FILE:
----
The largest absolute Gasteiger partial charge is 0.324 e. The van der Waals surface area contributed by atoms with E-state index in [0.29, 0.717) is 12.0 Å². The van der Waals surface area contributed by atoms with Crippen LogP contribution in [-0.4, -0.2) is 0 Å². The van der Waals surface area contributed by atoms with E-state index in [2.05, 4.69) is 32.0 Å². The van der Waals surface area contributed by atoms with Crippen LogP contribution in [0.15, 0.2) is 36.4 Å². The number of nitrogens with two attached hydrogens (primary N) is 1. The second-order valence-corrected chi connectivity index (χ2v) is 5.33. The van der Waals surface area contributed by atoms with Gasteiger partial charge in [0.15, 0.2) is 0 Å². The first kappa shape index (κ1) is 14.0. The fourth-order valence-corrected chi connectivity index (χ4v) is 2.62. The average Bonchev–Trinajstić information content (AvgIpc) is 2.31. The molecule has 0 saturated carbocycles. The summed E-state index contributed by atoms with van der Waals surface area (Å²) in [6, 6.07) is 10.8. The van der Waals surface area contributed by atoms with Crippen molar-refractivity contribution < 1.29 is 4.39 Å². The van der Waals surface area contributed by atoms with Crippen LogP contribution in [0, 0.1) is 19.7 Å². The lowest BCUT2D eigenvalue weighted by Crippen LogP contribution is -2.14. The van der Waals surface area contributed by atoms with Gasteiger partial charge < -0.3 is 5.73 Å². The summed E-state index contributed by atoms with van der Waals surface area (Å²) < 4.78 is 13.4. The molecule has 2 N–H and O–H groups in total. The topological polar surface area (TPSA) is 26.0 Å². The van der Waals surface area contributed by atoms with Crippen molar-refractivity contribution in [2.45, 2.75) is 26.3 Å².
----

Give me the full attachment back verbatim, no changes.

The largest absolute Gasteiger partial charge is 0.324 e. The van der Waals surface area contributed by atoms with E-state index in [0.29, 0.717) is 12.0 Å². The van der Waals surface area contributed by atoms with Crippen LogP contribution in [-0.4, -0.2) is 0 Å². The van der Waals surface area contributed by atoms with E-state index in [2.05, 4.69) is 32.0 Å². The van der Waals surface area contributed by atoms with Crippen LogP contribution in [0.15, 0.2) is 36.4 Å². The number of nitrogens with two attached hydrogens (primary N) is 1. The second-order valence-corrected chi connectivity index (χ2v) is 5.33. The van der Waals surface area contributed by atoms with Gasteiger partial charge in [0.15, 0.2) is 0 Å². The first kappa shape index (κ1) is 14.0. The fourth-order valence-corrected chi connectivity index (χ4v) is 2.62. The average Bonchev–Trinajstić information content (AvgIpc) is 2.31. The molecule has 0 saturated carbocycles. The summed E-state index contributed by atoms with van der Waals surface area (Å²) in [6, 6.07) is 10.8. The van der Waals surface area contributed by atoms with Crippen molar-refractivity contribution < 1.29 is 4.39 Å². The van der Waals surface area contributed by atoms with Crippen LogP contribution in [0, 0.1) is 19.7 Å². The lowest BCUT2D eigenvalue weighted by Crippen LogP contribution is -2.14. The van der Waals surface area contributed by atoms with Gasteiger partial charge < -0.3 is 5.73 Å². The summed E-state index contributed by atoms with van der Waals surface area (Å²) < 4.78 is 13.4. The molecule has 2 N–H and O–H groups in total. The topological polar surface area (TPSA) is 26.0 Å². The van der Waals surface area contributed by atoms with Crippen molar-refractivity contribution in [2.45, 2.75) is 26.3 Å².